“The beautiful thing about BMDS is that they would say ‘follow your gifts — and then exploit them',” she laughed. “They still do. The rehearsals were two weeks maximum and gave people [who were new to BMDS], a chance to act, to work with lights, with sound, design sets. It gave everybody a chance to bring something and that's the first time I stage-managed. I've been involved with two or three plays per year in some way since.
“You need so many people to put on a show but the stage manager is ultimately responsible for the technical aspects. And once the show is up and running, I'm backstage and calling the shots. We have a policy at BMDS, once the rehearsals are over, the director walks away and gives control over to the stage manager.
“It's the stage manager's job to say, ‘You were a little bit late with that line' or ‘That's not the way we rehearsed it' or ‘You've screwed up your lines'. The show is a little bit different every night, but for the most part we want to keep it the same. We want to keep the director's vision alive.” Her real joy, Ms Howell said, was seeing it all come together.
“I'm up in the booth watching, the sound guy to my right, lighting to my left — the camaraderie is fabulous. I worked for Donald Lines for 30 years. When he was at the bank he said I couldn't produce because it takes up too much time. I went with him to his new company and BMDS put on Lend Me a Tenor, Brian Webb's last play before he died. I invited Donald and [his wife] Janine and they sat in the booth with us and saw what I did. It was only after that he said, ‘Now I get it'.”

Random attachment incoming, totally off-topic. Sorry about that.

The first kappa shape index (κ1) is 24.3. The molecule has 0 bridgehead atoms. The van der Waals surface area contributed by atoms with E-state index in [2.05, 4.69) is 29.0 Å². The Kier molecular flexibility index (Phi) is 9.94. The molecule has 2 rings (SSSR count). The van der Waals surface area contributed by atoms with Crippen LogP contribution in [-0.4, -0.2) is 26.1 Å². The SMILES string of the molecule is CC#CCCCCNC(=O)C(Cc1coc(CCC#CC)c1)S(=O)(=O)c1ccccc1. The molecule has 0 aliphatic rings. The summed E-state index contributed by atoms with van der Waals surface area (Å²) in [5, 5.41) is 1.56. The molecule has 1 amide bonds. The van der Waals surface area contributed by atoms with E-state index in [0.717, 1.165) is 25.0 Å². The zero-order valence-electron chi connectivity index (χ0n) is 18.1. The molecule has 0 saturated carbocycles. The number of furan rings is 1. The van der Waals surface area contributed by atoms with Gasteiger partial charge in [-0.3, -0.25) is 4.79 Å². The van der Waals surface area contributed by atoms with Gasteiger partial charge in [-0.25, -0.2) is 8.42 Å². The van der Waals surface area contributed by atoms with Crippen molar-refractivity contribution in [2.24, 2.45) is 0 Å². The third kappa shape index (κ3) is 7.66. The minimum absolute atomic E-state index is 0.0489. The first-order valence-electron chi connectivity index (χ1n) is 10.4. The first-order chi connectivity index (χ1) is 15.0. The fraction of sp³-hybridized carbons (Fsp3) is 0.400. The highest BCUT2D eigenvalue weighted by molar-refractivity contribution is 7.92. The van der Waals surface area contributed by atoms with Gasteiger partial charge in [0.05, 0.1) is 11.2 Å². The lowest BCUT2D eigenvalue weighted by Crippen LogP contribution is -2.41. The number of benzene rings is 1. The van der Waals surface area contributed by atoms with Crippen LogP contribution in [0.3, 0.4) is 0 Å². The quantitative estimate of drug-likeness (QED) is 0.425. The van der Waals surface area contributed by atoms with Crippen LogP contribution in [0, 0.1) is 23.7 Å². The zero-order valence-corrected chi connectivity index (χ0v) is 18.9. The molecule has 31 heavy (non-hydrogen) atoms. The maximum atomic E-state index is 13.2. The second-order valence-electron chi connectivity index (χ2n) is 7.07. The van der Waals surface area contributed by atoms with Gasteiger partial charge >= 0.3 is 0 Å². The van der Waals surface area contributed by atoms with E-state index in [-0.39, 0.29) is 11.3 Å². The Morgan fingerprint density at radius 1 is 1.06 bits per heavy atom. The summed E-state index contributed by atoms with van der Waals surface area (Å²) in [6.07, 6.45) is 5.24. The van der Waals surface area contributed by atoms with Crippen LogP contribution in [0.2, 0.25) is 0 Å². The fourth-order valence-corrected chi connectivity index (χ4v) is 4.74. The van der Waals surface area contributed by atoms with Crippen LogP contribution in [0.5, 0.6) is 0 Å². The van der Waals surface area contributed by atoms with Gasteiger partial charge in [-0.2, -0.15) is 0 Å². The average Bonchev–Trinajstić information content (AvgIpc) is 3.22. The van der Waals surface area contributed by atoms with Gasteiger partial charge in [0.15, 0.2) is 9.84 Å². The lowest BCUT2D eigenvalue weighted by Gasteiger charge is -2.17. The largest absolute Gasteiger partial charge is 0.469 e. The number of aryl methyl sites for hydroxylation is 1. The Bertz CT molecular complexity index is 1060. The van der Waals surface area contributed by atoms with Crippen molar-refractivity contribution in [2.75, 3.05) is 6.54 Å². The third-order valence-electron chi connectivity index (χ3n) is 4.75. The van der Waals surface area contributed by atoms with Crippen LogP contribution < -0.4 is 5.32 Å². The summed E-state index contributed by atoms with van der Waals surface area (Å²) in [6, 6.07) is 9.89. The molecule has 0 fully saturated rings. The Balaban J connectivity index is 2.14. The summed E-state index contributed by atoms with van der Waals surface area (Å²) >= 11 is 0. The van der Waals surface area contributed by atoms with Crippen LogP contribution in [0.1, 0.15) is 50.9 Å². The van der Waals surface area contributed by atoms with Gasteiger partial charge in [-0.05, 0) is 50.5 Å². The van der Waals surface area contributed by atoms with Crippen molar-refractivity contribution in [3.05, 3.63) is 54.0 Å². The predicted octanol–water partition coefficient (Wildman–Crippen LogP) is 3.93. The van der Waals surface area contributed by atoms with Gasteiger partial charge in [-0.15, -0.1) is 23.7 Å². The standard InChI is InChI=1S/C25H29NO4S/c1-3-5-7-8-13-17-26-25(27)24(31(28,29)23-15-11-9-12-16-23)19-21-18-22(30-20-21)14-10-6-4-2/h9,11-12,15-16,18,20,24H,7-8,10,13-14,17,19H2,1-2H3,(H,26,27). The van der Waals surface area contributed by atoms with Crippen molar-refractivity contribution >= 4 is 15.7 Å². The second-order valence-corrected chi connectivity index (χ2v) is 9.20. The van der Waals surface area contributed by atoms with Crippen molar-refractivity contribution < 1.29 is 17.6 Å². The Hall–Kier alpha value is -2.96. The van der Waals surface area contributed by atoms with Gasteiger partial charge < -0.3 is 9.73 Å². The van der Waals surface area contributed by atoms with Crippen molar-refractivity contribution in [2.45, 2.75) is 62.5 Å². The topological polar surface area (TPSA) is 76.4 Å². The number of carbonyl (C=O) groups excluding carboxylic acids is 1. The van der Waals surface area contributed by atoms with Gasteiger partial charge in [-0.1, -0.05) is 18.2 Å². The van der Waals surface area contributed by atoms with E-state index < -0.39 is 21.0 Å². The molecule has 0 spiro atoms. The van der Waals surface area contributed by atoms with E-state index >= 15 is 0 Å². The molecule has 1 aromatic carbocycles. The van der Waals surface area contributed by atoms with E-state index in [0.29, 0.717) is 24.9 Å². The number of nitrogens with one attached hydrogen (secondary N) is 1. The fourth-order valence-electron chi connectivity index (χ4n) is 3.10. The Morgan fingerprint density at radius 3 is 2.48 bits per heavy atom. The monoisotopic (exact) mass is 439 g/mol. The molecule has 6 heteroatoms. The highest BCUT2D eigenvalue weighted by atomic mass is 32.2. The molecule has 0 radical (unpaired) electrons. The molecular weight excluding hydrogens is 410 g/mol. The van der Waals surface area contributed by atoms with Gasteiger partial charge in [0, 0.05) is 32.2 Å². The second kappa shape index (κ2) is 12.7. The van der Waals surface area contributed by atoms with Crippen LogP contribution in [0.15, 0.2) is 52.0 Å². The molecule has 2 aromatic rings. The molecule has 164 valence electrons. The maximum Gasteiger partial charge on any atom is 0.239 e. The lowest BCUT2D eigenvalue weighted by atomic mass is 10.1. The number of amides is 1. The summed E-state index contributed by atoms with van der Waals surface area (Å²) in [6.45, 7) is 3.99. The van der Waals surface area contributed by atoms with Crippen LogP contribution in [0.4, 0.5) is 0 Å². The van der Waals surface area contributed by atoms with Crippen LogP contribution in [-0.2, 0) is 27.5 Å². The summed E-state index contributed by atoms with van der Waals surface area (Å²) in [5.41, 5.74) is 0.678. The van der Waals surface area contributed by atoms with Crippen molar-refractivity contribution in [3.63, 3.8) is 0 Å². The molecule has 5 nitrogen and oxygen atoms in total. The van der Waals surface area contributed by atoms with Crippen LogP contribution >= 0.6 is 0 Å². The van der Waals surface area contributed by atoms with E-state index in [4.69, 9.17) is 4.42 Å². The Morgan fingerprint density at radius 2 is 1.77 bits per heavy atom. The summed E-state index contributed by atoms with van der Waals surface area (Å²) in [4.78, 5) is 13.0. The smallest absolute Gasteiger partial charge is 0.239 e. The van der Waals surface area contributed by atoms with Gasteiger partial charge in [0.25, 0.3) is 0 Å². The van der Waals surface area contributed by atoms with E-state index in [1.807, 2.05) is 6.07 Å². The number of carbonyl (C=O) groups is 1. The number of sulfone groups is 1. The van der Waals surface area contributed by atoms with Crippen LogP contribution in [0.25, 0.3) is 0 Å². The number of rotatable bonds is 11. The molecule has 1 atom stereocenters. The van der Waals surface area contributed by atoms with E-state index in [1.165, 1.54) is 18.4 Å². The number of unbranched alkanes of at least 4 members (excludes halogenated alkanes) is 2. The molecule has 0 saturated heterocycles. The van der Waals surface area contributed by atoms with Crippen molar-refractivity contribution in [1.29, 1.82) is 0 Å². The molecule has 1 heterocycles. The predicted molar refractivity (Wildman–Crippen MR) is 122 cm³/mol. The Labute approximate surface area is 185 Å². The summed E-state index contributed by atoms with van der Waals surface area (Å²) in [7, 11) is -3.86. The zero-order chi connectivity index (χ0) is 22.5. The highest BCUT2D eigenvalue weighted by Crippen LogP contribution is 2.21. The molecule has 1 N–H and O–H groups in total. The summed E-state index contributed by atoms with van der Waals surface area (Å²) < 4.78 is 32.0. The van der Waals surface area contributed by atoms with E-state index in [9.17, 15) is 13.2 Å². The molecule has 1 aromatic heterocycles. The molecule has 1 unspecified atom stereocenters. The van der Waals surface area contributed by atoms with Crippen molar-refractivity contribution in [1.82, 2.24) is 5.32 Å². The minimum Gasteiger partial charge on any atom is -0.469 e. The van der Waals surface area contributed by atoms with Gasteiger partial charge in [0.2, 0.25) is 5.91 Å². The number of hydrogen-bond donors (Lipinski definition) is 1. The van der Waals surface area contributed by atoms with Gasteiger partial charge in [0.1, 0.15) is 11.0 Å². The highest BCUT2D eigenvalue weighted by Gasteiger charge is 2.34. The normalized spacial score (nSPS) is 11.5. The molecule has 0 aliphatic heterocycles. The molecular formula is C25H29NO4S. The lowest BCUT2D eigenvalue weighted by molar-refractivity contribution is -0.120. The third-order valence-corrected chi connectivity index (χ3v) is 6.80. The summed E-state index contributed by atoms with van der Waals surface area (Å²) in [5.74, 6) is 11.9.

Ms Howell now lives in Vancouver with one of her four sisters and her family. She hopes she'll be able to visit her BMDS family often.
“I really hope I can come back and visit and work on shows,” she said. “My closest friends are at BMDS. We're a very social group. The friends I had in Bermuda were the best in the world. I don't want to lose that connection.”
The BMDS Charitable Trust recently presented $30,000 in scholarship funds to students pursuing degrees in theatrical arts.
Six students benefited from the Kate Huntington Memorial Bursary, which was founded by the Bermuda Musical & Dramatic Society in 2001. It was created a year after the BMDS member died in a motorcycle accident in India.
The 28-year-old was active in BMDS’ youth drama workshops as a teenager, studied drama at university and held principal roles in several BMDS productions.
The Trust has donated $238,000 in bursaries since it was formed. This year’s recipients received $5,000 each:
• Eryn Beach is studying contemporary dance at Trinity Laban Conservatoire of Music and Dance;
• Kioshi Burgess is studying voice performance at Musicians Institute;
• Shareef Hinds is studying recording arts at Full Sail University;
• Riley Mello is studying professional make-up design at Delamar Academy;
• Julia Frith Quinn is studying acting at Rose Bruford College;
• Marcus Smith is studying theatre at New York University.
The Trust also donated $3,000 towards the Bermuda School of Music’s bursary programme earlier this year. The bulk of the funding comes from the annual BMDS production, Famous for 15 Minutes.
The show, comprised of six 15-minute original plays, runs Thursday through Saturday at the Daylesford Theatre.
It continues August 12-15. Tickets are $30 for the 8pm show and $85 for the gala night on August 15, which starts at 6.30pm. Tickets are available from www.ptix.bm